Richard Branson on Increasing Employee Engagement
Entrepreneur and CultureIQ are searching for the top high-performing cultures to be featured on our annual list. Think your company has what it takes? Click here to get started.
Editor's Note: Entrepreneur Richard Branson regularly shares his business experience and advice with readers. Ask him a question and your query might be the inspiration for a future column.
Q: After a decade of military service, I am familiar with the importance of intangibles like morale and personal growth. In fact, I am developing a consulting company that will focus on developing these intangibles while capitalizing on the growing trend of corporate fitness.
The biggest challenge I face is trying to effectively translate the intangible into the tangible in order to build a client base. How do you measure intangibles in your businesses? How might I help other companies to see that investing in their human capital will pay bottom-line dividends? --Remy LeGuin
Success in business requires an understanding of all sorts of intangibles, especially the most enjoyable parts of work, like cooperating as a team and keeping morale high. Your goal of making businesses more profitable by helping employees to achieve their full potential is a great one, and could be very rewarding. To move ahead, you have some research to do and choices to make.
Here’s some data that might help: A recent Gallup study found that worldwide, only 13 percent of employees feel engaged at work. The research also found that companies in the top quartile for engaged employees, compared with the bottom quartile, had 22 percent higher profitability, 10 percent higher customer ratings and 48 percent fewer safety incidents.
How can companies increase engagement? An insightful New York Times article by Tony Schwartz and Christine Porath included a survey of more than 12,000 employees that identified four drivers: physical (having the opportunity to recharge); emotional (feeling valued); mental (having the ability to work autonomously); and spiritual (feeling connected to a higher purpose).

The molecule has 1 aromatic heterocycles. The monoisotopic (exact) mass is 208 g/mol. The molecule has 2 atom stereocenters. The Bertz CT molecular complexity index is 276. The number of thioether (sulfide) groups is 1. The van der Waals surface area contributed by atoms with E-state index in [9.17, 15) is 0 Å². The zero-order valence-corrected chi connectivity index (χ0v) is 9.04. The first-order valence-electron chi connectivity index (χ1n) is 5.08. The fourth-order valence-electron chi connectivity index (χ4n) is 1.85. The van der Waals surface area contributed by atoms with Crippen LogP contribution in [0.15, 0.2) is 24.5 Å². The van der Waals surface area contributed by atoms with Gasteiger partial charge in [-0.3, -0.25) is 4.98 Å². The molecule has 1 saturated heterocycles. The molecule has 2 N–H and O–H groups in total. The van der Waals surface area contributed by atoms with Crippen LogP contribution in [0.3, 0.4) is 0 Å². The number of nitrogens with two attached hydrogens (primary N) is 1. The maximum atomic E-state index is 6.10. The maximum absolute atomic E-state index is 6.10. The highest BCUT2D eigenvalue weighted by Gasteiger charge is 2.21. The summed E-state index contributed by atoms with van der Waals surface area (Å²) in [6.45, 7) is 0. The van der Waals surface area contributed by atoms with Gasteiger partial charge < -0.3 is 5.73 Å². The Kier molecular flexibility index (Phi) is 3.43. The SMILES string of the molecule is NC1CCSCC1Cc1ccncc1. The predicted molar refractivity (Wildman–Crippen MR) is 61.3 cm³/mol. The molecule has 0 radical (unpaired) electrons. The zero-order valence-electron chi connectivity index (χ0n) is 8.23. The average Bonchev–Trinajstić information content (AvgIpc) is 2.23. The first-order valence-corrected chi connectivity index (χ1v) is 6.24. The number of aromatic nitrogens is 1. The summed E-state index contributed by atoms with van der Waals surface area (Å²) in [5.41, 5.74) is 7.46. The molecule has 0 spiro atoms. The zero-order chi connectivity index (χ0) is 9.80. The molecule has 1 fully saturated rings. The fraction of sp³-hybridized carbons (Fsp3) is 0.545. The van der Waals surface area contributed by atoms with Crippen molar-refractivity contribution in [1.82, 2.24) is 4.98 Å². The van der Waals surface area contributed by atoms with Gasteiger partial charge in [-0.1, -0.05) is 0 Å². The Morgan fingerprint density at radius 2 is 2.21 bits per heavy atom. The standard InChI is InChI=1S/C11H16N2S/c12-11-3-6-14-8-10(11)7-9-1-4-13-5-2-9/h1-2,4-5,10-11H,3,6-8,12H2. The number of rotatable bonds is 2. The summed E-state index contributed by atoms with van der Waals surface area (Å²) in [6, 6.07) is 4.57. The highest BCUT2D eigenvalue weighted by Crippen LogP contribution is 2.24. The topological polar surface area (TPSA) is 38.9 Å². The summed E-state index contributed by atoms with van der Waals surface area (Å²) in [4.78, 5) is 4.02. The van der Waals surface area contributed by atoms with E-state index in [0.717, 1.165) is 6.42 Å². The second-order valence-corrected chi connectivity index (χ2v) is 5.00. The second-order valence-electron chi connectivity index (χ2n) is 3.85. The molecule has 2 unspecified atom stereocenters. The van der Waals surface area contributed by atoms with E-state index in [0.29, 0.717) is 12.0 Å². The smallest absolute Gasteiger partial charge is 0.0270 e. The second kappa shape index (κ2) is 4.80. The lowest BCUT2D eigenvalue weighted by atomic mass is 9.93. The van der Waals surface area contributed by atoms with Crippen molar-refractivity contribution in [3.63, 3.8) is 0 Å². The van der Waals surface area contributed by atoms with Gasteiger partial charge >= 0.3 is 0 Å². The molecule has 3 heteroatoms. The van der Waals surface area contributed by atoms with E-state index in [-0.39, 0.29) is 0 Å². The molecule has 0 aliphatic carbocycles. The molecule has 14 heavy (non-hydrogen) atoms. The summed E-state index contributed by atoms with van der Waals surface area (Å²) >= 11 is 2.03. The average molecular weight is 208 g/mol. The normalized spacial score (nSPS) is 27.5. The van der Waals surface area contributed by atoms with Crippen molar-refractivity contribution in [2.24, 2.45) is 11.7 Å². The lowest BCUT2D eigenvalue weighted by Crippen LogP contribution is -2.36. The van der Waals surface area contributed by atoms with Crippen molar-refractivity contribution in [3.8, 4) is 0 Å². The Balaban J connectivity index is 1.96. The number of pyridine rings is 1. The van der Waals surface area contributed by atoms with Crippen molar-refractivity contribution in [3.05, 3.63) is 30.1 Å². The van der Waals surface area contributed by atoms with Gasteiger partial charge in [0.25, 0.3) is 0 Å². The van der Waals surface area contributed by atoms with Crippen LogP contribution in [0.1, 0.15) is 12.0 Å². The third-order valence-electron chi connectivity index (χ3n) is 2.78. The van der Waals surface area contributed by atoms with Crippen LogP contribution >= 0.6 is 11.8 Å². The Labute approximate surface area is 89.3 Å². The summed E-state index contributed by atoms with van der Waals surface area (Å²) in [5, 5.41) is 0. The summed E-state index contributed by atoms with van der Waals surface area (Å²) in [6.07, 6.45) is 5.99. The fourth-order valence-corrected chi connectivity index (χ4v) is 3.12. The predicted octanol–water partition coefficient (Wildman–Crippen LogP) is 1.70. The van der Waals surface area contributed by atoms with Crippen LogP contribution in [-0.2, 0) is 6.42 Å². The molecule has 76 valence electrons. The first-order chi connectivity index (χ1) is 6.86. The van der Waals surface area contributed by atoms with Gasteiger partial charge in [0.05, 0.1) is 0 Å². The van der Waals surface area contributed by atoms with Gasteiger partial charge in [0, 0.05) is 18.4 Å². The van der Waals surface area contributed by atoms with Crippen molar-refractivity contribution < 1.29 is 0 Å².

At Virgin, we address all these areas. We give our people real autonomy, and celebrate their achievements by identifying star contributors, highlighting brand ambassadors in our internal newsletters and hosting parties for individual employees. The newsletters and parties also provide context and information about why we do what we do, and what we’re accomplishing. We encourage employees to take advantage of flexible work hours: They can opt for alternative schedules, to work from home, or to work from one of our other offices. We also foster physical activity through initiatives like discounted gym memberships and in Britain, by using tax incentives to encourage employees to bike to work.
To learn whether what we’re doing is working, we listen to feedback from our employees, which we gather through ordinary conversations and through satisfaction surveys. We also measure success by referrals, since there is no stronger endorsement than when an employee tells a friend or relative that a company is a great place to work.
How can you help other companies to see that investing in human capital will positively affect their bottom lines? First, let’s acknowledge that it can be difficult to convince people of the effect of intangibles. Look at what other firms in your area of interest are doing (Virgin Pulse is a company with a similar drive). What solutions are they offering?
Once you’ve refined your offering, you’ll need to focus on how best to get your message across. One way might be to make it personal: When you pitch your idea to potential clients, offer to distribute an employee satisfaction survey -- the client will usually be surprised by the results.
But don’t just tell them about data: A powerful pitch is always more effective than a detailed PowerPoint presentation. If you have stories to share about how your work has resulted in great employee feedback and referrals, that’s one great way of turning intangibles into clear evidence. Your goal should be to address what your listeners really care about, rather than just the bottom line, and then back up that passion with a few hand-picked hard numbers.
Above all, you need to believe in your service and its potential to help the companies you’re pitching to. Don’t just look to capitalize on whatever management buzzwords are popular at the moment; your potential clients will sense how superficial your concern about the topic is. Instead, focus on the areas you believe in, like improving morale and achieving personal growth, because that will help you to speak from the heart and win clients over.
Success in business is all about people, people, people. Whatever industry a company is in, its employees are its biggest competitive advantage. As Virgin Pulse CEO Chris Boyce said recently, “They’re the ones making the magic happen -- so long as their needs are being met.”
Remy, this is where you come in: to help make the magic happen. I hope you show them a trick or two. Good luck!